In 2020, this trend gained tremendous speed and is not going to slow down in the near future. Financial services are starting to operate behind the scenes, becoming an integral part of non-financial products. Embedded
The economy has forged into developing new user scenarios fueled by basic human insights. Firstly, people do not like (and often are not capable of) paying for high-value goods or services in one installment. Secondly, having already made a purchase, many are worried that something wrong might happen.
2020 undermined predictive analytics models based on historical data. Both people and companies have seen rapid changes in their financial situations: this was the period of financial trauma and recovery alternating at unexpected times. Information was becoming outdated so quickly that it needed to be tracked in nearly real-time for decision-making.
2020 has rocked our financial discipline even further. It goes beyond the loss of a job or income. The crisis has forced people to look for new ways to maintain and increase their savings.
The growth of investing among unskilled investors has led to a rise
in solutions like Robinhood.
The pandemic has led to a sharp increase in online payments and exacerbated the issue of transaction costs. While businesses complained
about Visa and Mastercard's excessive fees, next-generation payment providers picked up steam.
Following China, in 2020, dozens of countries announced were developing their own digital currencies or exploring this option. At the same time, regulators tightened control over cryptocurrencies, requiring crypto services to identify users the same way as banks do.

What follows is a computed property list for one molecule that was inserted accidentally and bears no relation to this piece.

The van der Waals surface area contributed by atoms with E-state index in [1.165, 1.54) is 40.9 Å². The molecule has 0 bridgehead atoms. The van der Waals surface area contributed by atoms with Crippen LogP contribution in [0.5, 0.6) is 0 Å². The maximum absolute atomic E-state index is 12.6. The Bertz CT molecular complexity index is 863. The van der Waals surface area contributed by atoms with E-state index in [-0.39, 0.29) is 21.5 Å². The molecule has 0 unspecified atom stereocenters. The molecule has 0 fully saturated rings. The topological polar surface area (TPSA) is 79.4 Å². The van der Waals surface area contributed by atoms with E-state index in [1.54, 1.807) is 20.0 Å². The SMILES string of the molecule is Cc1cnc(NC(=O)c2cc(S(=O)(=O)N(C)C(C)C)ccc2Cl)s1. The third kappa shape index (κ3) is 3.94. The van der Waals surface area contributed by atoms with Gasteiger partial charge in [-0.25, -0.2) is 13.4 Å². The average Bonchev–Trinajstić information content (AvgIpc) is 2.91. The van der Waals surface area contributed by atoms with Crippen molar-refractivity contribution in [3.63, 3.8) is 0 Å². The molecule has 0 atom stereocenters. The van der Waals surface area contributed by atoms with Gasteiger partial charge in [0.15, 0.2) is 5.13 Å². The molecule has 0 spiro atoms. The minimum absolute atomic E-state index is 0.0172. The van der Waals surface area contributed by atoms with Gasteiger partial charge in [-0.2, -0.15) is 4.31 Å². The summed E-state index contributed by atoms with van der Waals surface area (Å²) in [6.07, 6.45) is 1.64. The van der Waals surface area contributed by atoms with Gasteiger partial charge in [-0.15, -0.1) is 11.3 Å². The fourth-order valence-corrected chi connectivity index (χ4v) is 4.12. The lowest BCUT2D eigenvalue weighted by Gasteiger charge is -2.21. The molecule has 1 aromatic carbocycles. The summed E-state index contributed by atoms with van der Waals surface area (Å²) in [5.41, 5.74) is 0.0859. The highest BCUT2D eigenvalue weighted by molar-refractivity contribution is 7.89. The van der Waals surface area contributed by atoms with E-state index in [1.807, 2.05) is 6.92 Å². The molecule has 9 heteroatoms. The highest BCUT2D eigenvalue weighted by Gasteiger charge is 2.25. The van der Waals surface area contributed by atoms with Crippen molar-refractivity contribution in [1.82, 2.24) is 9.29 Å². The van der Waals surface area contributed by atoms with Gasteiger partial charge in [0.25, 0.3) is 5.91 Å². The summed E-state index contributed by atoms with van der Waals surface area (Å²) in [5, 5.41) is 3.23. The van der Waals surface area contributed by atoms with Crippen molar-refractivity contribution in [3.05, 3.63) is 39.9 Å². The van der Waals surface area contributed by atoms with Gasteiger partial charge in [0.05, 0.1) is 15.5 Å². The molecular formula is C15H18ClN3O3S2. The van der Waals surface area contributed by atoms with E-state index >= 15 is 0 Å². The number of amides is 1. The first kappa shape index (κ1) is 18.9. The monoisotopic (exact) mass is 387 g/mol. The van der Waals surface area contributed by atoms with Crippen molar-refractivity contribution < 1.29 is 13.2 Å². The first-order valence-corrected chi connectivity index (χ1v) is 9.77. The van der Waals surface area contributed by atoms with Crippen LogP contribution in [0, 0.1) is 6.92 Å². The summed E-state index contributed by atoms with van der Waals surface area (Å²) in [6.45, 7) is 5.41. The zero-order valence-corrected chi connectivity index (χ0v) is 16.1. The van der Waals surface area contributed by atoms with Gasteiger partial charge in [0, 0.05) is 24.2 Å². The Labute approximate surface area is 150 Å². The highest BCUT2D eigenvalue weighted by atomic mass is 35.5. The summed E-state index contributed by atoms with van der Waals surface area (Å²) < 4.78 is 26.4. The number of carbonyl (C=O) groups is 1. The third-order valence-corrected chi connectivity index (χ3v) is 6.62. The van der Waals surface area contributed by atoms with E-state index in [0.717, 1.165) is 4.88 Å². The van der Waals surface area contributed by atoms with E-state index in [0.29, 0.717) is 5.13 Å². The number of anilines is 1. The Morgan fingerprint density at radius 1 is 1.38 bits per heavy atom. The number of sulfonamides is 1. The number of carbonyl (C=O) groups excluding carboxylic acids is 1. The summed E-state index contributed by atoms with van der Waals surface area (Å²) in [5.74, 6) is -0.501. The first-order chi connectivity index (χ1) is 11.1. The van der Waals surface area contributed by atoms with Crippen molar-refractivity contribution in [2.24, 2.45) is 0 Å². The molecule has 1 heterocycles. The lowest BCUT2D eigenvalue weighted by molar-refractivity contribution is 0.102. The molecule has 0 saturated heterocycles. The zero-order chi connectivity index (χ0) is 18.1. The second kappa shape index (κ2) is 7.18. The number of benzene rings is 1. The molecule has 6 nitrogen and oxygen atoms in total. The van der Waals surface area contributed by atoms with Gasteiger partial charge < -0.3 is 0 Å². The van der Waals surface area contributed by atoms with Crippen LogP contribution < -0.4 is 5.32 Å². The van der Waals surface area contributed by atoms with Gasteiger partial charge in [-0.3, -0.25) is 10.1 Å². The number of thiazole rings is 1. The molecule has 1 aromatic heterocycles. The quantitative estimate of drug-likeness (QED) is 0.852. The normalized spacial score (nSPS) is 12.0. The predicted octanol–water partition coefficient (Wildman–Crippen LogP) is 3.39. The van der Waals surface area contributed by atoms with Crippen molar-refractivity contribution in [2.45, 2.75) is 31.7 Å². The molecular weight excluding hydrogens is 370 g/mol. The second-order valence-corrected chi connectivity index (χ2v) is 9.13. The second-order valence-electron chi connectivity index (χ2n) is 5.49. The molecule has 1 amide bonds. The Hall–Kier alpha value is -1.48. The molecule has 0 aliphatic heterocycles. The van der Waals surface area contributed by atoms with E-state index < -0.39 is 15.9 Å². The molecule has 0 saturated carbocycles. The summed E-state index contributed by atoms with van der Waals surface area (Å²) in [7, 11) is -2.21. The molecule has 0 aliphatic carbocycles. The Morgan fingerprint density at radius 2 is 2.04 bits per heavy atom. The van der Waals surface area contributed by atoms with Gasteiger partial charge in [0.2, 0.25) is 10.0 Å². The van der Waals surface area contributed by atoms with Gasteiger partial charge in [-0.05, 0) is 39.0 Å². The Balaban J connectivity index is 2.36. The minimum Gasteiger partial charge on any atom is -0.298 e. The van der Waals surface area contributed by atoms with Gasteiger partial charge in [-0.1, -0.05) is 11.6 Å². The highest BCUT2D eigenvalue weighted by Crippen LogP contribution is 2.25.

The past year forced traditional financial institutions to accelerate infrastructure upgrades and the switch to digital systems. This resulted in simplified customization and integration of the digital infrastructure. In the short term, this trend includes low-code developments (i.e., requiring little coding knowledge), and in the long term ― no-code solutions. We are already seeing
2020 acted as a stress test for product innovation and business models. And European fintech companies passed the test with dignity: they managed increased load in online services well, provided the infrastructure for government support, and continued to evaluate and
What to Expect in 2021
In this study, Digital Horizon experts analyzed global trends that were unfolding in the European market and tried to predict how they would develop and reinforce each other.
Founder, Managing Partner
of Digital Horizon
of Digital Horizon VC
Head of product consulting
of Digital Horizon Venture Builder
Trends that had started earlier were accelerated even more in 2020. The year also highlighted certain systemic financial problems that the market has not found the solutions to yet.
The main factors that affected the global financial markets were:
- economic instability;
- changing balance between online and offline payments;
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